For neighbors of Amazon’s warehouses, the company’s presence can spark complex reactions. They are faced with traffic and pollution from trucks and vans, but they may also benefit from an influx of new jobs, tax revenues from Amazon, or investments the company makes in local economies.
Amazon declined requests for interviews and did not provide detailed responses to CR’s questions. But in an emailed statement, spokesperson Maria Boschetti said, “Amazon is committed to using its scale for good and being not only a good employer, but a good community partner in the towns and cities in which we operate as well.”
Amazon, of course, isn’t the only company with warehouses that create traffic and air pollution. Some of its largest facilities are clumped together with warehouses that belong to other huge retailers, including Costco, Target, and Walmart, or shipping giants like FedEx and UPS.
But Amazon’s COVID-era expansion eclipses its competitors’, says MWPVL president Marc Wulfraat. Last year alone, the company opened more than two-thirds as much warehouse space as Walmart operates in total. And Amazon’s delivery facilities are butting up against dense residential neighborhoods, feeding its unrelenting push to cut down on the wait between the moment a customer submits an order and the second it arrives at their door. In its 2020 boom, Amazon opened more than 115 warehouses within a mile of where at least 5,000 people live, according to CR’s analysis. That’s how warehouses can end up near playgrounds and schools.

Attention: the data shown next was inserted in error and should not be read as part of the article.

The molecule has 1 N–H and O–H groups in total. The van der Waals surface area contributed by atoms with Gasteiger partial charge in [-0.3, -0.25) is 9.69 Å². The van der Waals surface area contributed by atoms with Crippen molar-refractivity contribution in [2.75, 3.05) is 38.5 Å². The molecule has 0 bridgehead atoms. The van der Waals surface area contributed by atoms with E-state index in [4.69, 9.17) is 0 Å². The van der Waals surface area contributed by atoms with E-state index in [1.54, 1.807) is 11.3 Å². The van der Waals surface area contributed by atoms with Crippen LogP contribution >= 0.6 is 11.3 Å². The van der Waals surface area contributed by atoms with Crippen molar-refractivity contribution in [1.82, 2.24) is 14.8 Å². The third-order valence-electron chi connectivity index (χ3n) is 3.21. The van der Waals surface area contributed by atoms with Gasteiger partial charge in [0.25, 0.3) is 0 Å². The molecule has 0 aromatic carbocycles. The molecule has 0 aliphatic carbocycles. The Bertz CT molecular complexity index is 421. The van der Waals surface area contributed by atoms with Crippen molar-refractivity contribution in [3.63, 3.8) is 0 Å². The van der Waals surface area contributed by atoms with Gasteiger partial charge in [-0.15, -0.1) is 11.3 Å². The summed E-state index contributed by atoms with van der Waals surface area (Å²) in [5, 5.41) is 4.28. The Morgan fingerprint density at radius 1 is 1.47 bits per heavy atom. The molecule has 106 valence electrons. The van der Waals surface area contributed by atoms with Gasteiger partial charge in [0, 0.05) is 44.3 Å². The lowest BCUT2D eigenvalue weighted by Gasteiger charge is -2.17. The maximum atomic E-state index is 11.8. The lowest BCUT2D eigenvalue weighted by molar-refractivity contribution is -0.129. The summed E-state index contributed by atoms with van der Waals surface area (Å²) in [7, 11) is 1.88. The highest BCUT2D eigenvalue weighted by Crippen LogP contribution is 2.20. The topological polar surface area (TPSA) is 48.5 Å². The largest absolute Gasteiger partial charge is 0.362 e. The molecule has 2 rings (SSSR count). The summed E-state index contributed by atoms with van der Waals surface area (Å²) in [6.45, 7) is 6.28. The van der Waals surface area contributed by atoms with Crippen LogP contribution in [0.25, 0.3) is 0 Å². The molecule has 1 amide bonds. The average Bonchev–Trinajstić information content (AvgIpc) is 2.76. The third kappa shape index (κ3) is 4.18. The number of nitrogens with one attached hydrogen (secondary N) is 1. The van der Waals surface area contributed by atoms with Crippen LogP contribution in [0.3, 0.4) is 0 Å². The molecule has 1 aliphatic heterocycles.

The company has also been opening retail locations at a fast clip, including bookstores and its Whole Foods grocery stores. Its retail stores are much more likely than its delivery facilities to be in whiter, wealthier neighborhoods, CR found. On average, just 37 percent of the people who live near Amazon retail facilities are people of color, compared with over half of those who live near its warehouses.